BY MICHAEL JAMES
Like all good mothers, Susan Chiasson only wants what?s best for her children.
Where Chiasson?s situation differs from that of most other parents, however, lies in the fact her youngest daughter, Kimberley, who will soon turn age three, has cerebral palsy (CP), a degenerative neurological disorder that adversely affects a child?s musculature and basic motor skills.
Kimberley, whose ?spastic? form of cerebral palsy is characterized by stiff and difficult movement, requires both occupational and physiotherapy on a regular basis, otherwise her muscles will continue to atrophy and she will fail to realize her full potential.
When Kimberley, a ?preemie,? was diagnosed with cerebral palsy at six months of age, she was immediately referred to, and taken in by, the Children?s Treatment Centre on St. Jerome Street in Sudbury.
Chiasson considers herself, and her child, very fortunate to have been admitted to the facility straight away.
Other families aren?t quite so lucky, she said.
?(These days) there is a six to eight month waiting list.?
Staff shortages, due to government cutbacks.
While Chiasson has nothing but praise for the staff at the local CTC, she has a number of concerns about the facility and the quality of care it is able to provide.
Aside from the fact there aren?t enough staff to go around, there is the question of the facility itself. In Chiasson?s view, the old St. Jerome School building doesn?t pass muster.
Staff, who prefer to remain anonymous, have reported dead mice on the premises. There are also unsubstantiated rumours of an asbestos problem in the building.
?When they first moved into that old school, it was supposed to be temporary,? Chiasson said. ?It?s been 16 years now.?
According to Sally Spencer, the clinical director of Sudbury?s Children?s Treatment Centre, between 900 and 1,000 children with cerebral palsy, spinal bifida and other degenerative diseases, rely upon the services the centre provides.
At present, the treatment centre has the equivalent of six full-time physiotherapists, about the same number of occupational therapists, and, what amounts to three-and-a-half speech-language pathologists, Spencer said.
Spencer attributes the staff shortages and lengthy waiting list to 10 years of government cutbacks to CTCs in the 1990s. According to the Ontario Association of Children?s Rehabilitation Services (OACRS), the base budgets of the 19 CTCs in the province were frozen between 1990 and 1999.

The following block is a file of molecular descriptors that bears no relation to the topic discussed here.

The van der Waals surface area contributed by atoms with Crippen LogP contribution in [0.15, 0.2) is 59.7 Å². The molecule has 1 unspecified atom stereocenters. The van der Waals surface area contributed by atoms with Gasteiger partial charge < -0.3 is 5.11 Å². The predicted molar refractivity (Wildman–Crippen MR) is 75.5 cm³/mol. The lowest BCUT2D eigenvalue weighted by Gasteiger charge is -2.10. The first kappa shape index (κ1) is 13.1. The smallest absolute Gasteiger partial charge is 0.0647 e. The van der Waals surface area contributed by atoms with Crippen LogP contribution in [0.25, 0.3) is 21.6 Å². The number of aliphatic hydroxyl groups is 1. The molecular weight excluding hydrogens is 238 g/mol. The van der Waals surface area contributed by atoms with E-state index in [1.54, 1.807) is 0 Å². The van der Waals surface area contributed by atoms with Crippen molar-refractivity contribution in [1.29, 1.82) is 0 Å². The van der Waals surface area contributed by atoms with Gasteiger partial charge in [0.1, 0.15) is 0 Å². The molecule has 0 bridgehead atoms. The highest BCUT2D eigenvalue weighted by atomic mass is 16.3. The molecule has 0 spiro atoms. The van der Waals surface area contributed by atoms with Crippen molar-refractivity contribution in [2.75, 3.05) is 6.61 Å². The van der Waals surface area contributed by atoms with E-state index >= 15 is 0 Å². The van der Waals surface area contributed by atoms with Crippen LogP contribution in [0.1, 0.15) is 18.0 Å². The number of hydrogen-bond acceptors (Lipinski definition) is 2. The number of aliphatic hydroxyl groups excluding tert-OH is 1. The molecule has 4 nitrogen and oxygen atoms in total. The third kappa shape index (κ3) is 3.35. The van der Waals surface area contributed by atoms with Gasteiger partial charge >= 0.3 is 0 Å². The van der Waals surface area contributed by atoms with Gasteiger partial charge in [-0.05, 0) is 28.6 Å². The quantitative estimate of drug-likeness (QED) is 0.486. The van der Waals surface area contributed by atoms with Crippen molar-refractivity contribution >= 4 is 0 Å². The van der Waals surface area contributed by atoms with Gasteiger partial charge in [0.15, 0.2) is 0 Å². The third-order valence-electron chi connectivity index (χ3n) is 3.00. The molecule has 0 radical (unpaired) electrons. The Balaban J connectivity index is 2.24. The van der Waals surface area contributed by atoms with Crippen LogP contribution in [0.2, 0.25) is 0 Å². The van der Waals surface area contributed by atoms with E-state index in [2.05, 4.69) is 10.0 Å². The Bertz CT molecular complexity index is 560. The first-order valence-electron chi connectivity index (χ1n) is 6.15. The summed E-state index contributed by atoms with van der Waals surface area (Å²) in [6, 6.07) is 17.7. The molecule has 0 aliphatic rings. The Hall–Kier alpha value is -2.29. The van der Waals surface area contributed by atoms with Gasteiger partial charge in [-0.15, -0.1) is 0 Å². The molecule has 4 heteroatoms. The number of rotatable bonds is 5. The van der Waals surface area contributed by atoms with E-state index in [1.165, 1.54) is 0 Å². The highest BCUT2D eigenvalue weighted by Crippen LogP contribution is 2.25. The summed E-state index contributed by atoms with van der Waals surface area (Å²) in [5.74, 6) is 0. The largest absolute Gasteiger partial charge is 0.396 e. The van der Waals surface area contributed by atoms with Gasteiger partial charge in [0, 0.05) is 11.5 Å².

In 2000, the CTCs received a total of $24 million. However, that did not make up for the 10 years of frozen budgets or the lack of funding tied to salaries, cost of living allowances and operational costs.
The OACRS is calling for a $32.5 million increase in base funding to restore service levels, but, so far, the government has yet to respond.
?They?ve (the government) eroded the budget so much that we have physiotherapists leaving and we can?t replace them,? said Spence
According to Chiasson, one of the physiotherapist?s who is leaving, it turns out, used to work with her daughter. The problem is only going to get worse, unless the government recognizes the need for increased annualized incremental funding to CTCs, said Spence.
As for the issue of moving into a newer, better equipped facility, Spencer said the Sudbury Regional Hospital is looking at moving the Sudbury CTC to the Laurentian Hospital site within the next year or two. It would not be located in the hospital, but on the campus at the Laurentian site.
In the meantime, Chiasson, and her daughter, have little choice but to make do with things as they are now.
In real terms, that translates into Kimberley spending one hour per week with a physiotherapist and another hour per week with an occupational therapist, which amounts to only half the treatment she used to receive.
Nonetheless, Chiasson considers herself to be one of the lucky ones.
After having been trained by CTC occupational and physiotherapists for two-and-a-half years, Chiasson now feels she is well-equipped to provide Kimberley with the kind of care she requires.
?It?s a full-time job,?she said. ?She (Kimberley) requires constant care.?
Indeed, after it was discovered Kimberley had CP, Chiasson was forced to quit her job as a hairdresser.
Still, despite all the difficulties, Chiasson?s thoughts are with the parents who can?t get their disabled children into the Children?s Treatment Centre.
?I can?t imagine being a parent who has to wait six to eight months just to get into the place,? she said.